Late last spring I saw Twist Collective’s call for their Winter 2015 issue. It was a theme of wintery contrasts, geometric shapes whose edges were softened by drifts of snow, and accented with the sparkle of city lights and snow falling at night. The images coalesced into a feeling that I had to capture with yarn.
I immediately knew that my design must reflect those same sharp edges, but softened somehow, and it had to have beads, lots of beads to sparkle and shimmer like lights reflected off nighttime snow.
My home office is upstairs in a spare bedroom, and this is where I do all my computer work: typing up patterns and creating charts, keeping up on the latest knitting news, (most of) my social media interaction. My knitting library lives here, as do my yarn, beads, spare needles and crochet hooks, a sewing machine, shipping supplies, and all sorts of other stuff. This is all well and good. Everything I need is close at hand. This isn’t, though, where I knit. I knit downstairs in the TV room. On the couch. With my feet up. Netflix tuned (do you “tune” Netflix?) to whatever show I’m currently watching (it’s pointless asking how many times I’ve watched Arrow in its entirety, as I have absolutely no idea). Because of this a certain amount of yarn has migrated to the TV room. There’s a large basket next to the ottoman overflowing with it, and on the hearth is a pile of my most-used stitch dictionaries, the latest knitting magazines, a sheet for blocking, and the odd pattern or two. Frankly, I’ve tired of carrying them all upstairs and putting them away, only to haul them back downstairs again a day or two later.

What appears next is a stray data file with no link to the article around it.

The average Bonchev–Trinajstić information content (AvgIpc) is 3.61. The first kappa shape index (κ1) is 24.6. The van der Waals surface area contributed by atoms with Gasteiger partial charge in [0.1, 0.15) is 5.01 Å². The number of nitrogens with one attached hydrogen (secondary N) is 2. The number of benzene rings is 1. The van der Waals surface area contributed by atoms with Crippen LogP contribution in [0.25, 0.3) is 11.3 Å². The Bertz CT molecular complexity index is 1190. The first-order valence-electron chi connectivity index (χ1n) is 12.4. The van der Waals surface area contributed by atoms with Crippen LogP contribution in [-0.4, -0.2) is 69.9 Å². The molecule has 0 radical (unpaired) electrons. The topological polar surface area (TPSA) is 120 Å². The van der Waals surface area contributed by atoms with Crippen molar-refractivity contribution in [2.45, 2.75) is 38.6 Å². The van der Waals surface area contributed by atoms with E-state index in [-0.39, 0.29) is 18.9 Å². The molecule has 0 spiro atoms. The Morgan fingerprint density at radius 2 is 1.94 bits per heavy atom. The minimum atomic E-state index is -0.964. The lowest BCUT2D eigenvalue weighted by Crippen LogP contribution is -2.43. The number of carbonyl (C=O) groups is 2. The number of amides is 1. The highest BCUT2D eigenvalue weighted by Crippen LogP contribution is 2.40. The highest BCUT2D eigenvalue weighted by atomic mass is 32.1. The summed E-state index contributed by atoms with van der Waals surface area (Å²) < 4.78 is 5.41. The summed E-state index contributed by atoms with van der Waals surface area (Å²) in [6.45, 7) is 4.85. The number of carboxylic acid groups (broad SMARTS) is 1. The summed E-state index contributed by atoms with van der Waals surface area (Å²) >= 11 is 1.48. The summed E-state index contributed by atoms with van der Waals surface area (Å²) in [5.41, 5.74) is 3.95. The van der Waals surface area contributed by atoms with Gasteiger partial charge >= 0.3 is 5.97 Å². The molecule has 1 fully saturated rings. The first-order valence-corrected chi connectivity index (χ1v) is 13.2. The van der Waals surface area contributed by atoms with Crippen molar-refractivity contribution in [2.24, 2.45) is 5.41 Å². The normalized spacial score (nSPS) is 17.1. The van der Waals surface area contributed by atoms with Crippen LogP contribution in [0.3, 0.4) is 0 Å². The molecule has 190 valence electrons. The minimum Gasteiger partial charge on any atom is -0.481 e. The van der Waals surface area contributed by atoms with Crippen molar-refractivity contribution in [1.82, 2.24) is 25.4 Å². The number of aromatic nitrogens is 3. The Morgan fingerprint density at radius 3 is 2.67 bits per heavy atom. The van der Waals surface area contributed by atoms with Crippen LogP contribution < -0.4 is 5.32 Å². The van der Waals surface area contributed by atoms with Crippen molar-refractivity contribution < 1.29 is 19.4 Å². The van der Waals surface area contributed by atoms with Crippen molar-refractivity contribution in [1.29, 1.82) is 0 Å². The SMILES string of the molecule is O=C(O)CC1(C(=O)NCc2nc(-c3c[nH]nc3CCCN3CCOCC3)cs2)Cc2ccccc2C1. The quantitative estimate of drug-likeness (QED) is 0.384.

Anyway, with Twist’s winter call in mind, sitting on the couch, TV on, probably watching Arrow, I dug through my favorite books of stitches from Japan. Wait. Back up. There it is. The perfect stitch. Diamonds and sharp angles that combine and move knit and purl stitches back and forth across the lace, paired yarn overs and decreases, accentuated with lovely five-stitch cables. I dug through the basket, found the perfect yarn for my swatch: lace weight, but slightly fuzzy because of the high alpaca content. Now the beads, the swatch must have beads. Back upstairs. Yes, there they are.
When I wrote up my submission I made one fatal error. This is what I said, “Shawl would work equally well in pure white, winter white, snowy-blue, snowy-gray, red, or black (but please don’t make me knit the model in black! LOL).” See? It’s all my fault. I made Kate think that the shawl would look good knit with dark yarn. To her credit, when she sent my acceptance letter, Kate actually asked if a dark color would be okay: “I’m tempted to send you a very dark purple. Would you kill me for wanting to send you that?” This is where I made my second error. I said that it would be fine! Head. Desk.
Honestly though, the color is fabulous, I had reasonable light, didn’t have to frog it (miracle of miracles), and it turned out beautifully. Don’t you think?
I love knitting with beads, so naturally I have a small (cough) collection of them. A number of them have been sitting mournfully in my stash for years, waiting for that perfect project to come along. One of the mournful colors was suddenly ecstatic: size 8/0 glass seed beads that look like little pearls. I knit up a tiny swatch to be sure. Yes. Oh yes. They’re just right. The white beads on the fuzzy dark yarn look just like snowflakes falling against a night sky.